The weather during hurricane season is hot and humid. The faster you can create a space that you are comfortable in after a natural disaster, the better you will be able to cope with any other damage. In addition, be aware that water sources may be compromised. Have enough water on hand to last until your local officials have given the “all-clear” to drink the water.

When is Hurricane Season in Florida?

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During Florida Hurricane Season, there are various types of storms and tropical cyclone activity with varying degrees of wind and rain.

Florida’s hurricane season begins June 1st and continues through the end of November. According to the National Hurricane Center (NHC) and National Oceanic and Atmospheric Association (NOAA) the peak of the Atlantic hurricane season is September 10, with most activity occurring between mid-August and mid-October.

During this season, Florida experiences various types of storms and tropical cyclone activity with varying degrees of wind and rain. There are also many days of sunshine! So remember that even though it’s hurricane season, Florida has a diverse range of weather.

For example, you may experience sunshine during the early hours, with a bit of humidity, and then rain in the late afternoon. That afternoon rain alleviates high humidity and makes the evenings quite pleasant.

When we first moved to Florida, I asked a neighbor what to expect in the summer. He said to plan your golf game in the morning, because chances are good that it will rain in the late afternoon. He was right!

If you’re on the beach, you can experience what I would call drizzle, or light rain, while sunshine and clouds remain in the sky. During those days, I don’t run for cover because the rain will quickly pass. However, if those clouds are dark and there is lightning on the horizon, that is a different matter.

Identify the Weather: Florida Hurricane Season

Because of the weather variety, it’s good to know what each storm description means. The NOAA defines them in the following manner:

  • Tropical Depression: A tropical cyclone with maximum sustained winds of 38 mph (33 knots) or less.
  • Tropical Storm: A tropical cyclone with maximum sustained winds of 39 to 73 mph (34 to 63 knots).
  • Hurricane: A tropical cyclone with maximum sustained winds of 74 mph (64 knots) or higher. In the western North Pacific, hurricanes are called typhoons; similar storms in the Indian Ocean and South Pacific Ocean are called cyclones.
  • Major Hurricane: A tropical cyclone with maximum sustained winds of 111 mph (96 knots) or higher, corresponding to a Category 3, 4 or 5 on the Saffir-Simpson Hurricane Wind Scale.

Also, not all named hurricanes will hit land. Some stay out to sea, avoiding direct land impact and damage. However, there can be increased wave action, flooding, and winds even when the eye of the storm is out to sea. So just like the ocean itself, hurricanes are awesome forces of power and beauty and should be respected for what they are.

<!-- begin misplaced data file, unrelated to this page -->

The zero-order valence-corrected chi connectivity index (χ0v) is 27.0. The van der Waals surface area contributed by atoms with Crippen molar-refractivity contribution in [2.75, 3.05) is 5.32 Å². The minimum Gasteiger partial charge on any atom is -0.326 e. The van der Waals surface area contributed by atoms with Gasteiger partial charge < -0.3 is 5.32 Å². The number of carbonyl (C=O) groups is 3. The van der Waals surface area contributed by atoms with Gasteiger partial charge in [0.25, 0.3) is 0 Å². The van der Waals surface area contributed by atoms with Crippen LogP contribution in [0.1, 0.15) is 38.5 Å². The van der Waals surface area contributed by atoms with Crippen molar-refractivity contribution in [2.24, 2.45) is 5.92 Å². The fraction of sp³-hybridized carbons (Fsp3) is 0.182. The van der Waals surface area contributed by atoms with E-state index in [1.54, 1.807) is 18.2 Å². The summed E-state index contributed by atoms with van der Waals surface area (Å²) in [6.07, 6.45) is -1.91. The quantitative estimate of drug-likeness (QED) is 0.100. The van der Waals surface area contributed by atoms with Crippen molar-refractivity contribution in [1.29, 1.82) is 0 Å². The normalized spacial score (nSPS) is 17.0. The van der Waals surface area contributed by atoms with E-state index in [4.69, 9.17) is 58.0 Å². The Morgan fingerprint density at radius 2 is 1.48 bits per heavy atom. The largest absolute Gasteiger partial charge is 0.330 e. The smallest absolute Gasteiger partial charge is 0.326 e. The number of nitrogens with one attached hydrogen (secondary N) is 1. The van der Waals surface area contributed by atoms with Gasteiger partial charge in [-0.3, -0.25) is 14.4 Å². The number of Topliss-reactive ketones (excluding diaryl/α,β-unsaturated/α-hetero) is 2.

What Does the 2024 Hurricane Outlook Look Like?

family packing their car with vacation items for florida hurricane season travel

If you’re visiting during Florida Hurricane Season, check the weather forecast before heading out for the day.

The NOAA is expecting higher than normal hurricane activity for 2024. If you’ve been in the water this year (in June) you can already tell that the water feels warmer than what you would expect for this time of year. The NOAA predicts an 85% chance of above-normal season.

As the year progresses, you can play a kind of hurricane bingo by how deep we get into the list of named storms. They predict that we will have 17-25 named storms, 8-13 hurricanes, and 4-7 major hurricanes. The 2024 Atlantic Tropical Cyclone Names are:

Alberto
Beryl
Chris
Debby
Ernesto
Francine

Gordon
Helene
Isaac
Joyce
Kirk
Leslie

Milton
Nadine
Oscar
Patty
Rafael
Sara

Tony
Valerie
William

Should I Travel During Florida Hurricane Season?

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Understanding your hotel and airline cancellation policies when you book will make things easier should you decide to delay or cancel your trip.

More than 35 million people were expected to visit Florida during the third quarter, between July and September, 2023, according to the Governor’s office. Based on those numbers, millions of people continue to enjoy everything the Sunshine State offers during hurricane season. So, why not enjoy Florida with them?

While each person will make their own decision about when they choose to travel, there are some helpful tips to consider when you travel during Florida Hurricane Season:

Be Aware, But Don’t Panic

Unlike an earthquake or tornado, hurricanes and tropical storms are identified, tracked, and reported on for days, sometimes weeks, before they get close to Florida. This gives you plenty of time to prepare and plan whether you are already here during a weather event, or your travel plans fall during the days a storm is expected to arrive.

Be Smart

If you’re visiting during Florida Hurricane Season, check the weather forecast before heading out for the day. When inclement weather is in the forecast, decide whether it would be best to stay closer to where you are staying, or if taking that longer day trip is okay. If you’re not sure, ask your destination host.